Montana Viewpoint: Hidden spending needs review, too

Jim

Jim Elliott

Montana is experiencing a cash flow problem and the governor and legislators are looking at ways to balance the budget. To do this, the Republican-controlled Legislature is looking at cutting funding to services that benefit Montanans.

Gov. Steve Bullock, a Democrat, is looking at cutting some of that funding as well, but he is also looking at raising revenue to prevent cuts by increasing taxes on incomes over $500,000, basically recovering a portion of a tax break enacted in 2003, discussed below.

Every two years the Legislature creates a new budget by looking at the budgets and services provided by each state agency and deciding whether to cut, increase, or leave whole their budgets. But there are huge amounts of government spending that never get reviewed; these are what are known as tax expenditures—those tax breaks that are designed to encourage certain economic behaviors by rewarding the people and businesses which engage in them.

For instance, there are income tax deductions for charitable giving to encourage making houses more energy efficient, for recycling, for making movies in Montana, for political contributions—you name it. But there has never been a systematic budgetary review of these tax expenditures to see if they actually do what they were enacted to do.

For instance, does the “Oil and Gas Production Tax Holiday,” with a cost to the state of $56 million in 2014 at the height of the Bakken oil boom (and a post-boom cost of $9 million in 2016) actually encourage oil companies to drill more wells? That was the rationale for the tax break presented by Montana’s oil and gas industry, but who can know?

Well, Wyoming can. That state instituted a similar tax break in 1999 for a two-year trial run. After only one year the state of Wyoming decided that the cost of the program did not justify its meager benefits, and eliminated it. Wyoming is a state that has been controlled by Republicans for decades. They are pro-industry, but they are not fools.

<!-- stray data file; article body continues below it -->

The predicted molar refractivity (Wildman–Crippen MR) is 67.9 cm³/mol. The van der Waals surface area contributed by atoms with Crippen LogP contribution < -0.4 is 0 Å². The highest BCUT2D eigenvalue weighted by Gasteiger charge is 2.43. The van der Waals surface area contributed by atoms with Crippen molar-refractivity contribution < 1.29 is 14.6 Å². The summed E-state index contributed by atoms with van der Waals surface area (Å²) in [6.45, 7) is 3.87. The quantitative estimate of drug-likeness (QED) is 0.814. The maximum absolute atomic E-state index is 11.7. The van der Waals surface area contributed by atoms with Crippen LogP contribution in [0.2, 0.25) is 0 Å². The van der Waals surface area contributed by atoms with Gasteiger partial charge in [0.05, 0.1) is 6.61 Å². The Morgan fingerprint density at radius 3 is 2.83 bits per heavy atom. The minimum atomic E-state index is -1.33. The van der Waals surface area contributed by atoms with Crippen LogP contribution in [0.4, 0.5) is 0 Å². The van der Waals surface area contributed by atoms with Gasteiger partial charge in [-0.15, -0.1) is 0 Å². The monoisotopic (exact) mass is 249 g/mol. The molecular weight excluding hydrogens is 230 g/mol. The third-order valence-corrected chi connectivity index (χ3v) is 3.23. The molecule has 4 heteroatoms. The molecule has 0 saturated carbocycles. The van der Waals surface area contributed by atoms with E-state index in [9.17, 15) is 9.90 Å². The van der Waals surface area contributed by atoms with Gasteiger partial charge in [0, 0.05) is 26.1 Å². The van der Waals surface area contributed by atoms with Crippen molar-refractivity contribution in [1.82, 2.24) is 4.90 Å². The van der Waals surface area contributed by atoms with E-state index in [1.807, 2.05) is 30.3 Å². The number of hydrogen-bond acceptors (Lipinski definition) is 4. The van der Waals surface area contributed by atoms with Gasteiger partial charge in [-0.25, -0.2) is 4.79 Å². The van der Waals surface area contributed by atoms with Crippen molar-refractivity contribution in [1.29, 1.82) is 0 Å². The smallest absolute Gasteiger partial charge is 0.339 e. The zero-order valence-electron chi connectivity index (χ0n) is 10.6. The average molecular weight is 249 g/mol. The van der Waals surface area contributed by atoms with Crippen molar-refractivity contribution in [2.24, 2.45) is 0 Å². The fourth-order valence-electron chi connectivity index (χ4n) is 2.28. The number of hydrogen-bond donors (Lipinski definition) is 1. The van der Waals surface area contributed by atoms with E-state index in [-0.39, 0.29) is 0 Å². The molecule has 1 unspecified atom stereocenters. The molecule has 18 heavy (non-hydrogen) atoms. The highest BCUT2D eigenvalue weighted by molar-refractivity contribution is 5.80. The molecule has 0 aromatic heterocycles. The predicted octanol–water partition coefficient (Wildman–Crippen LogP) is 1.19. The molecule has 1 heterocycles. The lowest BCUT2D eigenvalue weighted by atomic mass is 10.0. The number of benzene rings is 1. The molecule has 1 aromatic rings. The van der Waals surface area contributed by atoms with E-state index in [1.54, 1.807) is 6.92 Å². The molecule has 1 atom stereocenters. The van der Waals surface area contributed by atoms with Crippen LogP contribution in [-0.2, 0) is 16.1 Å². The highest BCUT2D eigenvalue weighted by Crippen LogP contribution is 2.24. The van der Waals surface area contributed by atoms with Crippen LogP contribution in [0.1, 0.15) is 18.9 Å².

It is one of these tax expenditures that Bullock wants to revisit. In 2003 the Legislature passed Senate Bill 407, a bill to revise Montana’s income tax. Before that bill became law, capital gains from the sale of property or investments were treated as ordinary income and taxed at the going rate.

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For those in high-income brackets, that was 11 percent. SB 407 lowered the top rate to 6.9 percent and allowed preferential treatment for capital gains by issuing a credit against taxes on them.

In 2005, the year the law went into effect, the actual cost of the tax cuts was discovered to be four times greater than predicted; $100 million rather than $26 million. Of those tax cuts, 47.6 percent—a total of $47.8 million dollars—went to households with incomes of over half a million dollars a year—all 1,567 of them.

For them the tax savings averaged $30,500 per household. By contrast, those with incomes under $65,000 a year got 7.2 percent of the tax break for an average reduction of $23. Bullock proposes recovering some of that lost revenue by increasing the tax rate from 6.9 percent to 7.9 percent on incomes over half a million dollars. In 2015 the cost of SB 407 was $35 million, with again about half of that going to the $500,000 income taxpayers.

Whether or not one believes these tax breaks actually serve a purpose is often dependent on political affiliation, but that’s not the main concern. This is: when a tax break is given it’s a sure thing it’s going to go on forever (except, it appears, in Wyoming). That needs to be taken into account when the tax break is given and it needs to be reviewed on a regular basis just like other forms of spending are scrutinized.

And just like any other government program, if it’s not doing what it was intended to do, it should be eliminated.

Jim Elliott is a former chairman of the Montana Democratic Party and a former state senator from Trout Creek.

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